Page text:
Once in the Underworld, which is overseen by three chattering Stones (or, to paraphrase Anna Russell, infernal Andrews Sisters), Eurydice has forgotten who she is and frets about where she’ll reside in her new surroundings. Gradually thoughts of Orpheus return to her through the patient ministrations of her father who has welcomed her to Hades and has not lost his memory. After Orpheus wins her freedom, a vexing question arises: does Eurydice call out to her husband causing him to turn around because she wants to remain with her loving father rather than return to a marriage she finds problematic? The answer may well be yes!
A crucial aspect of Eurydice in Ruhl’s play has strikingly been omitted from the opera: while Orpheus has music, Eurydice loves words. She’s a reader with a searching intelligence, and that contrast between the lovers gives a complexity to their relationship that the opera lacks. While Aucoin gifts Eurydice with compelling music for her final monologue, her preoccupations remain disappointingly banal as she writes a letter to Orpheus’s future wife: “Be sure to comb his hair when it’s wet… Give him lots to eat, He forgets to eat and gets cranky… Because this is what it is to love another.”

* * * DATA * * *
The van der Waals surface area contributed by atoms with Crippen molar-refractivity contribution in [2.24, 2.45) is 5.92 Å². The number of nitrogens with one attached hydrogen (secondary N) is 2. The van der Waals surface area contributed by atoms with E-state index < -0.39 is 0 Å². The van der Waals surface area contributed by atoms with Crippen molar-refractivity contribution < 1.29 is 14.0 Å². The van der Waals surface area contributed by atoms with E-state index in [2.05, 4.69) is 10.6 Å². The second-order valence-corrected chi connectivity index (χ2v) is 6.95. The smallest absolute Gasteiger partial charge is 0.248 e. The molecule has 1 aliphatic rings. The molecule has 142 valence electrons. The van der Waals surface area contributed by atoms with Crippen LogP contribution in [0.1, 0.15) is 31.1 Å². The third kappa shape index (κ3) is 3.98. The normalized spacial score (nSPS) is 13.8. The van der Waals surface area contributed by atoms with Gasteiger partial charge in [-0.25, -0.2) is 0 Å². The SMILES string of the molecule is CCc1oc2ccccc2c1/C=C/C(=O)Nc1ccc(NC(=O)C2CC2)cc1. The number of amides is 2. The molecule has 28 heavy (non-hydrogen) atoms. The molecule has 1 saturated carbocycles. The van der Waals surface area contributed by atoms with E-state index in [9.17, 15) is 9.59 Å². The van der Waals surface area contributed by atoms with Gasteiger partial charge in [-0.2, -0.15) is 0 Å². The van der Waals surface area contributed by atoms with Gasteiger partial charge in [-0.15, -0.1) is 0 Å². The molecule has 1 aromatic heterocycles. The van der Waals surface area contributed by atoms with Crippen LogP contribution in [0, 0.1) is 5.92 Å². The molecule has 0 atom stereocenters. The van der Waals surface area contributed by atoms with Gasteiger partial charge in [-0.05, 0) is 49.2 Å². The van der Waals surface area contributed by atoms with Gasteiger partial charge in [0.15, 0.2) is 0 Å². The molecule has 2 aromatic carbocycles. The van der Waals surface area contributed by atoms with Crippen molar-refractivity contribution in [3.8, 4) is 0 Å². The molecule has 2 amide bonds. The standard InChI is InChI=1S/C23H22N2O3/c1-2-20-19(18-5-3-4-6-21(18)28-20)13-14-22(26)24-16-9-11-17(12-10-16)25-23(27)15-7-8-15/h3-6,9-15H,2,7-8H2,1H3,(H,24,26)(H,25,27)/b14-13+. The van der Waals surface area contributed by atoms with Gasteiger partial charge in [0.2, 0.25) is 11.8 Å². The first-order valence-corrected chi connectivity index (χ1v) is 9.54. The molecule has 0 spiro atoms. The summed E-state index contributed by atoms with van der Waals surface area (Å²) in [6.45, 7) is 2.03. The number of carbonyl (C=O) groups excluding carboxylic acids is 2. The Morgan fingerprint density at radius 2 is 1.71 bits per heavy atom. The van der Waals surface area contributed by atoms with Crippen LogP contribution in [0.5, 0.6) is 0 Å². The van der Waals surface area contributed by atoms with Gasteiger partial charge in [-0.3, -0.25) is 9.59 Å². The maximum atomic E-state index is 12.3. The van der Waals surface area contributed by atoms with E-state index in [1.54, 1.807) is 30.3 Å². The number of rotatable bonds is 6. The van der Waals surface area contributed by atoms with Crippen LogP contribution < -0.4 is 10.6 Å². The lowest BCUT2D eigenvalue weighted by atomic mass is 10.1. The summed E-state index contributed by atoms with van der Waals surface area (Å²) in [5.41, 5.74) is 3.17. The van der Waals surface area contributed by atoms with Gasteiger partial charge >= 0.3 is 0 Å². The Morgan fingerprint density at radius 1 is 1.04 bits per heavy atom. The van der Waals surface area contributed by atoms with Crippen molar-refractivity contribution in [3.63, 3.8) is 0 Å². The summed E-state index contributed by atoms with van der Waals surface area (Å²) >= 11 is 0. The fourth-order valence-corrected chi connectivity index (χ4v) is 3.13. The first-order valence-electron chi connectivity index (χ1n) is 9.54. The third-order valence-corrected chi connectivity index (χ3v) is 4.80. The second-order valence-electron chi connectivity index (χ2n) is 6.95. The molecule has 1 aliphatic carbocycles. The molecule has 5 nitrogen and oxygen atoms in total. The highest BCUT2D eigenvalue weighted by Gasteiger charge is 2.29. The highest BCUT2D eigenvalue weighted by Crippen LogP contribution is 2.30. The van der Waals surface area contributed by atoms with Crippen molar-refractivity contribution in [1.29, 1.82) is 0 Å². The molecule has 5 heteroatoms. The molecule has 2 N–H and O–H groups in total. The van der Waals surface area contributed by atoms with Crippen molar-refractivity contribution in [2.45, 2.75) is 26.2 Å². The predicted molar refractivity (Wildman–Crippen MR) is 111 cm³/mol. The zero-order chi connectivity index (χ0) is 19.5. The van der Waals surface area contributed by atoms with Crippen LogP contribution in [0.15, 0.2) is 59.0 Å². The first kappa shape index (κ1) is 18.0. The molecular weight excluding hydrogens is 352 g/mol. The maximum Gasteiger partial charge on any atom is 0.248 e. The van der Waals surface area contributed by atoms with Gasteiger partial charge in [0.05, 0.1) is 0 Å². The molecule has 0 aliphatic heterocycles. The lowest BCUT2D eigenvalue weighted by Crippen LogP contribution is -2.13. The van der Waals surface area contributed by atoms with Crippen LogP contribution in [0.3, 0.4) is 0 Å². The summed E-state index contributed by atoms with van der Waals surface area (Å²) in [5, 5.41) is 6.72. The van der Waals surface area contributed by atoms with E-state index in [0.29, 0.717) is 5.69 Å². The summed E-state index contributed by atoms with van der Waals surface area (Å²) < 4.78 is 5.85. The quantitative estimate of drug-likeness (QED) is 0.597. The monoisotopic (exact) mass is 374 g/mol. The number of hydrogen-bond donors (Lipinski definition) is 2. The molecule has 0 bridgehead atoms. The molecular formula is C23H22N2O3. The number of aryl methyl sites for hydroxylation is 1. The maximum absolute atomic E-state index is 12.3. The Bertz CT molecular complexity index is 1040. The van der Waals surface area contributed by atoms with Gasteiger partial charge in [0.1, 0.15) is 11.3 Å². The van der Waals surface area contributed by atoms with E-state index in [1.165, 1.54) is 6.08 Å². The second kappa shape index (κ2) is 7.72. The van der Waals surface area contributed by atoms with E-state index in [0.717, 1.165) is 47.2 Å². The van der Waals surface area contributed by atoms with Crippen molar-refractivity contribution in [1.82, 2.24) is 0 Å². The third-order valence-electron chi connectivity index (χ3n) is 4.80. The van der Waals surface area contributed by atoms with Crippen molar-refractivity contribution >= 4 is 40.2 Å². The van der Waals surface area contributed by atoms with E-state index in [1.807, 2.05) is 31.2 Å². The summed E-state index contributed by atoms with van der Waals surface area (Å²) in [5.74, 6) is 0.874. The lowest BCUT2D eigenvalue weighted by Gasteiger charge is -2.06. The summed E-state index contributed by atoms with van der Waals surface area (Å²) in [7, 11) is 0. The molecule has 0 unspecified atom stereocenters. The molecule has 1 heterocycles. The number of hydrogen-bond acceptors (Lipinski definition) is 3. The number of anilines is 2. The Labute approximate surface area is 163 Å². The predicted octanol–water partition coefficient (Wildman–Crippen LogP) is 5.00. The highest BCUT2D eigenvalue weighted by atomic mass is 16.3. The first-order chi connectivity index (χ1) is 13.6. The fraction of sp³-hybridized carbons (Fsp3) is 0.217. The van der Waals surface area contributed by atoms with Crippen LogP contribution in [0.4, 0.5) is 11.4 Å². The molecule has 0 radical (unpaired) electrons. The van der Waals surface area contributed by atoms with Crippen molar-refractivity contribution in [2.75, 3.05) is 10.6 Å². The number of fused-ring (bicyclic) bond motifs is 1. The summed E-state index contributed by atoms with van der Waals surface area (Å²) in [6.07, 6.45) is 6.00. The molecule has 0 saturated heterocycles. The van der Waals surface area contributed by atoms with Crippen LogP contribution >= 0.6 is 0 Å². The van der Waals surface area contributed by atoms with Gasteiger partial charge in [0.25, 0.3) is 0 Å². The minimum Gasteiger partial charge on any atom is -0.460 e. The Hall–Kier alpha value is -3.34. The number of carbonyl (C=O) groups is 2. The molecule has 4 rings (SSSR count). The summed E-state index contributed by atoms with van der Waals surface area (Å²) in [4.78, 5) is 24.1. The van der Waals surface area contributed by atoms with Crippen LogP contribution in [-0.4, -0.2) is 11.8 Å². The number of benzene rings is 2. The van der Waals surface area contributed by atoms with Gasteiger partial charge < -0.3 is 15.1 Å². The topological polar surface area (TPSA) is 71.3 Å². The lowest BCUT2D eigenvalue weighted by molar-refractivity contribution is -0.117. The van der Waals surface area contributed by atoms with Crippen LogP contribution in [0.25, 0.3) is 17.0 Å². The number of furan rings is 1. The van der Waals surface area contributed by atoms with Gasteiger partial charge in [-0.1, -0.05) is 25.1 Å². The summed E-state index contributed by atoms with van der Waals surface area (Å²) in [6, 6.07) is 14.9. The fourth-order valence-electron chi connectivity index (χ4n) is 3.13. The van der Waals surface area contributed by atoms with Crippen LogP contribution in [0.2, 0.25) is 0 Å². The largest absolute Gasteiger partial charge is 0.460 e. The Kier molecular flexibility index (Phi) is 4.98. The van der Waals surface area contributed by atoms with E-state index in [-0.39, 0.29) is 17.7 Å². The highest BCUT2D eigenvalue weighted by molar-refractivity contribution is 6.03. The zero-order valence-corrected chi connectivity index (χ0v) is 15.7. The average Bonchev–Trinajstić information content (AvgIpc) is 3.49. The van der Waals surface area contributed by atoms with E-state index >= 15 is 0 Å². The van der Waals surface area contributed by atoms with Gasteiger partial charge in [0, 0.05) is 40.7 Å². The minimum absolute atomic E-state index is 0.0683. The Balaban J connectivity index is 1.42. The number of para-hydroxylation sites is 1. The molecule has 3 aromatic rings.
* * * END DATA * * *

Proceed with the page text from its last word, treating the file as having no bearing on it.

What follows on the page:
Her farewell to both Orpheus and her father (who has finally chosen to obliterate his memories) proved curiously unmoving, despite Erin Morley’s urgent performance of the title role. Her radiant soprano glowed when the vocal line occasionally soared but often her music was lost thanks to the dense orchestration. Morley’s effortlessly appealing stage presence couldn’t transform the creators’ blandly ordinary Eurydice into a sympathetic flesh-and-blood woman.